Smarter Credit Cards Coming Soon: An EMV Primer
As cash becomes passé, new secure chip cards are taking its place and lowering credit card fraud. Here’s what you need to know.
If you’ve ever tried to pay for fuel at a closed filling station or transit an unmanned toll booth in Europe and found that your credit card would not work, you are not alone – but you are probably a U.S. resident with a U.S.-issued credit card that only has a magnetic stripe on it for security.
While the rest of the world has seemingly advanced to more secure chip-based credit cards, the United States has remained firmly rooted in magnetic-stripe technology. That may soon change.
EMV cards, also known as smart cards, have an embedded microprocessor that contains the information the card needs to use to complete a transaction as well as manage various security tasks. Simply put, the chip stores and safely processes data while at the same time makes the card much more difficult to counterfeit. While they are the standard globally, the United States is the only major country where they have not yet been adopted. Canada is in the final stages of an EMV rollout.
The path to EMV acceptance is in part being driven by American frequent travelers who are finding that their magnetic stripe-only credit cards are simply not being accepted by some merchants and that kiosk machines, such as those used to purchase train tickets and pay highway tolls, are simply no longer capable of accepting non-EMV cards.
In addition, problems with non-EMV card acceptance outside the U.S. may have reduced the amount of money spent while travelling. A report issued by the Aite Group showed that, out of a group of 9.9 million cardholders, 5.6 million would have gone on to spend an additional $712 per year, on average, had they not experienced acceptance issues.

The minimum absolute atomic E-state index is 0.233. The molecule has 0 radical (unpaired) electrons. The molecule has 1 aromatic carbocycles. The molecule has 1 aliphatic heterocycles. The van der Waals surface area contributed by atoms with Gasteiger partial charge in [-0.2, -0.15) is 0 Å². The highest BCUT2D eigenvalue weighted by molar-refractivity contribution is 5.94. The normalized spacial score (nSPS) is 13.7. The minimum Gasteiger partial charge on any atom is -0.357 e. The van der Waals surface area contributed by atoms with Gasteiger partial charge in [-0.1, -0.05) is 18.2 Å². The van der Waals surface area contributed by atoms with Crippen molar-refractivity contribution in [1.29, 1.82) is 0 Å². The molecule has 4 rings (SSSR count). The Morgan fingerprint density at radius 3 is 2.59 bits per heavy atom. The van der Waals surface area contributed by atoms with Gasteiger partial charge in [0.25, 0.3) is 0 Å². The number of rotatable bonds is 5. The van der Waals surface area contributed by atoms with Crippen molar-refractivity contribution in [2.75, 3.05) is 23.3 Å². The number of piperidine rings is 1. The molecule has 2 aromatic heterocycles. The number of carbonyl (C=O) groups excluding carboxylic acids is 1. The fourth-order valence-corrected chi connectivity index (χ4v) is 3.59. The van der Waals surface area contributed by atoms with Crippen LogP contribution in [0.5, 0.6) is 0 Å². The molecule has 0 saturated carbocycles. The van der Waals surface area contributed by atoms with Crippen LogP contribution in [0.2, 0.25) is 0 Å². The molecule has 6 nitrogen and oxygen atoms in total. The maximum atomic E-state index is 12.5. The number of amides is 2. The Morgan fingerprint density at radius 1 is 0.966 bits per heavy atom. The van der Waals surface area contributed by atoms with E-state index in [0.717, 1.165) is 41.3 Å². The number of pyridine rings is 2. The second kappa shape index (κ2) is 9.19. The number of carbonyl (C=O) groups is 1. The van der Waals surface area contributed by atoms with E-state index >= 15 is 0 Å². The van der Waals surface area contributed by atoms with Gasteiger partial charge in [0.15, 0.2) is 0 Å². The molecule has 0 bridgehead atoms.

EARLY CREDIT CARDS
The first “credit cards” were made from a variety of materials including paper and metal. Modern credit and charge cards got their start in the 1950s, first with Diners Club and then with American Express and BankAmericard (later Visa).
By the 1960s, credit card fraud was rampant due to the lag time between purchase and account verification. Merchants were issued books of invalid credit card numbers but trying to look up each one in a busy retail environment was almost impossible.
IBM, in the meantime, had developed the magnetic stripe in the early 1960s and, by 1970, had figured out how to record the necessary information to conduct a transaction onto the stripe, which was tested in a pilot program with American Express, American Airlines, and IBM. By the 1980s, the stripes were commonplace but they had become too easy to counterfeit and a new solution had to be developed.
The smartcard had been developed in Germany in the late 1960s and an integrated chip was incorporated into all French Carte Bleue debit cards starting in 1992. A few years later, the Geldkarte smartcard became popular in Germany. Smart cards became commonplace with the popularity of GSM mobile phones as the SIM (subscriber identity module) required for each phone is indeed a smartcard in function, if not in size.